Wednesday, December 10, 2014

FirstNet has to rebuild the Trust between the States and the Federal Government..may have put the nail in the coffin of the "Opt In" scenario.

Ouch! Have you read the latest article about FirstNet in the New York Times?

“Unfortunately, the inspector general’s report confirms what we have suspected and long feared — that FirstNet had been operating without proper processes and with disregard for laws that guard against impropriety,” Mr. Walden said in a statement. “Questions of ethics threaten the legitimacy of FirstNet’s efforts and ultimately undermine its important mission to build a nationwide public safety broadband network.” (New York Times)

Here I thought the daytime drama show “As the World Turns” had vacated the scene only to find out it has a life and is still making in roads in Reality TV. Next we will find out if it was his evil twin brother that actually committed the crime and had an affair with his brother’s mistress. Good thing that Chief Fitzgerald doesn’t eat Quiche, nor like to watch daytime dramas. 

As I stated in a much earlier post entitled How do you hide a 400-page FirstNet business plan with no one finding out? Any suggestions? someone is going to jail over this. It’s very unfortunate that one’s personal ambition, and the sin of greed, can cloud the judgment of the honorable man – or was it un-honorable man? I’m confused. My only question is what happens to the lobbyist that were encouraging and supporting the crime? After all Sam Ginn could not have done this alone -- if it were Sam Ginn. The fact is such behavior has now destroyed the trust between the States and the Federal Government.

If times were different then this may have been just another short-lived news story, but given the nature of today’s political scene, and the history of other failed Federal technology initiatives, this will linger for sometime like a bad stench of spoiled milk in the refrigerator. Regardless, this is water under the bridge and the process of the investigation is in someone else’s hands now. Thank goodness that Sue Swenson is doing a good job in turning this all around.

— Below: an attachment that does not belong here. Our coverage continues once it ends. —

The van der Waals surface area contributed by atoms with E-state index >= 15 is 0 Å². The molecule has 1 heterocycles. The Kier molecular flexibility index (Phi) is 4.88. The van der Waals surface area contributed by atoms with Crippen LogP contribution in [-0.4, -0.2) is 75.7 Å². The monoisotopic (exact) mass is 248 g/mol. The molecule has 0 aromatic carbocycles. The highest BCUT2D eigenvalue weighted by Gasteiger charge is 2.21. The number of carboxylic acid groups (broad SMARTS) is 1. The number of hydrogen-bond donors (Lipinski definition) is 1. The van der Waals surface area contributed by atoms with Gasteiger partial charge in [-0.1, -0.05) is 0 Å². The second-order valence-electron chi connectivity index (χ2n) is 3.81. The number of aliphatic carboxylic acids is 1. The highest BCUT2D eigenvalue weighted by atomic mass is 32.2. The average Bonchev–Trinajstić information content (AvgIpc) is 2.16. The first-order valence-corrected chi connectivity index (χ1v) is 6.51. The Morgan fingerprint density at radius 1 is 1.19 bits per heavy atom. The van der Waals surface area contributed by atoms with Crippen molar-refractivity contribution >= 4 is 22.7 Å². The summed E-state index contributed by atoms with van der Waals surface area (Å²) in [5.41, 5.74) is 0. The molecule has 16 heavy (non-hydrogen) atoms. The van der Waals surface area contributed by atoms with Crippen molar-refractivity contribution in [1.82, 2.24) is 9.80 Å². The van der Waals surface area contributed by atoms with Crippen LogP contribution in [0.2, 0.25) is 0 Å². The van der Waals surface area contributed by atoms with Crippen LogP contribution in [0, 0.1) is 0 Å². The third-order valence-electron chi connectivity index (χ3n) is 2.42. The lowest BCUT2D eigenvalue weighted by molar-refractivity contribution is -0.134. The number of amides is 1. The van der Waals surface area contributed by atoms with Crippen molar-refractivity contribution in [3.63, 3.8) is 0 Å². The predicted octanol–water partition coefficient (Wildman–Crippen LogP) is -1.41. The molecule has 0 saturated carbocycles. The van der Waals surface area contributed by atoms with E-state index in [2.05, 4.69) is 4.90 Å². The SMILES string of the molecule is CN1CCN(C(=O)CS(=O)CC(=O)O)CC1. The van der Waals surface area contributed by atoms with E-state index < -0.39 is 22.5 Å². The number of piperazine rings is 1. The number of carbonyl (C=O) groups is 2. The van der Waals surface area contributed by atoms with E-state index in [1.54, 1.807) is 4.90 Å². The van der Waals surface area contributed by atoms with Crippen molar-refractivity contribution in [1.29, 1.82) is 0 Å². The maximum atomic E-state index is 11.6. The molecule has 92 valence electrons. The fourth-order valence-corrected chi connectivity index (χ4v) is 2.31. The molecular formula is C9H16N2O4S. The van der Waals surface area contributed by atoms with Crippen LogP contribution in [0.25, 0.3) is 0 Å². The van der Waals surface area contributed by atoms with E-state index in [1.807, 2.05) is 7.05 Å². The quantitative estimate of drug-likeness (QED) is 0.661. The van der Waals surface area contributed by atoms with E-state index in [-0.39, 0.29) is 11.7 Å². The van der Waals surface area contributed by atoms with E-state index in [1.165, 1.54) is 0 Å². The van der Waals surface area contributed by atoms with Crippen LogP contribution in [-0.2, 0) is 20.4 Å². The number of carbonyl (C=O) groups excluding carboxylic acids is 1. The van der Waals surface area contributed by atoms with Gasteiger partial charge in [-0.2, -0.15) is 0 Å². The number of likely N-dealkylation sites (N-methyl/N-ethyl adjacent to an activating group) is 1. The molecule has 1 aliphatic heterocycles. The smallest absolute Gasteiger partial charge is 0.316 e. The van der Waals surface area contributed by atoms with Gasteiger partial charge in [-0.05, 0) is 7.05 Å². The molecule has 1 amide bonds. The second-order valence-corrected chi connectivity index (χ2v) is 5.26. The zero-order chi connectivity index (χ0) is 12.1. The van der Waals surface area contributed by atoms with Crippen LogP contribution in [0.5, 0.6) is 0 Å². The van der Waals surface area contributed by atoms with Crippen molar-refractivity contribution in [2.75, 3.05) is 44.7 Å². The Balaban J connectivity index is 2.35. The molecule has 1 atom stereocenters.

Unfortunately all this wasted time and effort has forced Chairwoman Swenson to take a few steps back. The struggle to rebuild the trust between the States and the Federal Government has to be repaired else the “FirstNet” plan will fail. That doesn’t mean the Public Safety Broadband Initiative will fail, in contrary, there is a silver lining to all this. The situation that FirstNet is in will help guide those States that were going to Opt-In with the epiphany of Opt Out.

A lot of people think that the State’s can’t do this on their own, but in reality the opposite is in fact the case. It is the Federal Government who can’t do this without the States. A State can initiate its own Public Private Partnership (P3) to build its own Public Safety Broadband Network, even with the standards and approved vendors laid-out by the PSCR.  The truth be told that the success of this whole nationwide technical solution is dependent upon a small piece of silicate.

Yes, a piece of silicon is all that connects total interoperability between all the State deployed Public Safety Broadband Networks – that being the Band-14 Chip -- no bigger than the end of your finger tip and thinner than the tip of a pencil.  This means we can put this small chip into my refrigerator and it can be totally interoperable part of the Public Safety Broadband Network. The point I’m trying to make is that this network is not as complex as the unknowing realize.

In the end we must remember that the FirstNet mission is a totally separate program from the State initiated P3, or Opt Out scenario, as it pertains to governance and control. As I have written about in earlier articles, tactically the technical solution will remain the same. When FirstNet gets its mission back online then they can start to incorporate all the State solutions into one homogenous solution. Come to think of it, Sam Ginn may have done FirstNet a favor in that regard. Imagine not being burdened with the necessity to build the network and passing those risks onto the States to build it for them…and it’s still totally interoperable? Ingenious!

But who am I other than…

Just some guy and a blog….

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